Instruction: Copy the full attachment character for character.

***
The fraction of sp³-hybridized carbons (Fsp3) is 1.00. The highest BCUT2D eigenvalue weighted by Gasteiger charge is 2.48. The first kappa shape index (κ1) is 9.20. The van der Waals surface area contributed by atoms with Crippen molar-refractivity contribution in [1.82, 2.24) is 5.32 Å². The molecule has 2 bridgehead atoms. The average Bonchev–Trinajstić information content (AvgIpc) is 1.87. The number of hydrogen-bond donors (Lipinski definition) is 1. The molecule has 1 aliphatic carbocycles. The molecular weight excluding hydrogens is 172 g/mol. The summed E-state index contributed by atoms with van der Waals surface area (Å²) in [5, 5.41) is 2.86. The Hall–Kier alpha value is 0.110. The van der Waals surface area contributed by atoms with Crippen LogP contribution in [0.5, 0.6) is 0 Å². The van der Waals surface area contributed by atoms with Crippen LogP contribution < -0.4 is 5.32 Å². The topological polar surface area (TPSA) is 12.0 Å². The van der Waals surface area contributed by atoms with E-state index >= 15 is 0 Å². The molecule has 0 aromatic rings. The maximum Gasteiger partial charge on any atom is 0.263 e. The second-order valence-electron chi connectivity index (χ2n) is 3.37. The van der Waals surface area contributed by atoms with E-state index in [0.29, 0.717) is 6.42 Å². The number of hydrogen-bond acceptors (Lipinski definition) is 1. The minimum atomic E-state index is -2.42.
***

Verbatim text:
The fraction of sp³-hybridized carbons (Fsp3) is 1.00. The highest BCUT2D eigenvalue weighted by Gasteiger charge is 2.48. The first kappa shape index (κ1) is 9.20. The van der Waals surface area contributed by atoms with Crippen molar-refractivity contribution in [1.82, 2.24) is 5.32 Å². The molecule has 2 bridgehead atoms. The average Bonchev–Trinajstić information content (AvgIpc) is 1.87. The number of hydrogen-bond donors (Lipinski definition) is 1. The molecule has 1 aliphatic carbocycles. The molecular weight excluding hydrogens is 172 g/mol. The summed E-state index contributed by atoms with van der Waals surface area (Å²) in [5, 5.41) is 2.86. The Hall–Kier alpha value is 0.110. The van der Waals surface area contributed by atoms with Crippen LogP contribution in [0.5, 0.6) is 0 Å². The van der Waals surface area contributed by atoms with Crippen LogP contribution < -0.4 is 5.32 Å². The topological polar surface area (TPSA) is 12.0 Å². The van der Waals surface area contributed by atoms with E-state index >= 15 is 0 Å². The molecule has 0 aromatic rings. The maximum Gasteiger partial charge on any atom is 0.263 e. The second-order valence-electron chi connectivity index (χ2n) is 3.37. The van der Waals surface area contributed by atoms with E-state index in [0.29, 0.717) is 6.42 Å². The number of hydrogen-bond acceptors (Lipinski definition) is 1. The minimum atomic E-state index is -2.42.